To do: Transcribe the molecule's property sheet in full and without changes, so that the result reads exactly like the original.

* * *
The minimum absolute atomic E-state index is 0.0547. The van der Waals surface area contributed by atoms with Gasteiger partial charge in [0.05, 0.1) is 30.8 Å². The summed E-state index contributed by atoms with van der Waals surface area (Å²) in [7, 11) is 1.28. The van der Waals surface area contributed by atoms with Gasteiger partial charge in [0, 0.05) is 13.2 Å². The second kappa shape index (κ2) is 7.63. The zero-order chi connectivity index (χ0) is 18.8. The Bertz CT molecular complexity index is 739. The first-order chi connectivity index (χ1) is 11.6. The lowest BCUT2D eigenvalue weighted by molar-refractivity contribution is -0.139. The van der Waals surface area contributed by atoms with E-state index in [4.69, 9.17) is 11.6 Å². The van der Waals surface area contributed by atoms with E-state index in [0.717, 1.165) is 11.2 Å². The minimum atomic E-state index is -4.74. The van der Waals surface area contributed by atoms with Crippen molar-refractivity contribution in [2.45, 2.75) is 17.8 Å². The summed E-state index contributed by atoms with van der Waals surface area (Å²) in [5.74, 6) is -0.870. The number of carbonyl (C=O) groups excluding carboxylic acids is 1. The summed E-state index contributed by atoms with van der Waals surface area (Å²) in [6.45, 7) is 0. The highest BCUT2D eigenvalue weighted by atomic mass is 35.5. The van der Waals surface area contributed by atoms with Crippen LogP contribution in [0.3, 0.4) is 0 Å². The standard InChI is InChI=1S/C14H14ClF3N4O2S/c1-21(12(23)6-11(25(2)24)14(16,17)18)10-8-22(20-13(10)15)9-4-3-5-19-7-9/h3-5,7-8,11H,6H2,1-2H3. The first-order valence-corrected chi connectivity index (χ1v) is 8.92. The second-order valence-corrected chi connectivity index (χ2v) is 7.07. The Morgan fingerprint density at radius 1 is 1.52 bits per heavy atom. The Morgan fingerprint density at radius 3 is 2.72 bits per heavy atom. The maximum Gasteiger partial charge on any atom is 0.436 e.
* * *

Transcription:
The minimum absolute atomic E-state index is 0.0547. The van der Waals surface area contributed by atoms with Gasteiger partial charge in [0.05, 0.1) is 30.8 Å². The summed E-state index contributed by atoms with van der Waals surface area (Å²) in [7, 11) is 1.28. The van der Waals surface area contributed by atoms with Gasteiger partial charge in [0, 0.05) is 13.2 Å². The second kappa shape index (κ2) is 7.63. The zero-order chi connectivity index (χ0) is 18.8. The Bertz CT molecular complexity index is 739. The first-order chi connectivity index (χ1) is 11.6. The lowest BCUT2D eigenvalue weighted by molar-refractivity contribution is -0.139. The van der Waals surface area contributed by atoms with E-state index in [4.69, 9.17) is 11.6 Å². The van der Waals surface area contributed by atoms with E-state index in [0.717, 1.165) is 11.2 Å². The minimum atomic E-state index is -4.74. The van der Waals surface area contributed by atoms with Crippen molar-refractivity contribution in [2.45, 2.75) is 17.8 Å². The summed E-state index contributed by atoms with van der Waals surface area (Å²) in [5.74, 6) is -0.870. The number of carbonyl (C=O) groups excluding carboxylic acids is 1. The summed E-state index contributed by atoms with van der Waals surface area (Å²) in [6.45, 7) is 0. The highest BCUT2D eigenvalue weighted by atomic mass is 35.5. The van der Waals surface area contributed by atoms with Crippen LogP contribution in [0.3, 0.4) is 0 Å². The standard InChI is InChI=1S/C14H14ClF3N4O2S/c1-21(12(23)6-11(25(2)24)14(16,17)18)10-8-22(20-13(10)15)9-4-3-5-19-7-9/h3-5,7-8,11H,6H2,1-2H3. The first-order valence-corrected chi connectivity index (χ1v) is 8.92. The second-order valence-corrected chi connectivity index (χ2v) is 7.07. The Morgan fingerprint density at radius 1 is 1.52 bits per heavy atom. The Morgan fingerprint density at radius 3 is 2.72 bits per heavy atom. The maximum Gasteiger partial charge on any atom is 0.436 e.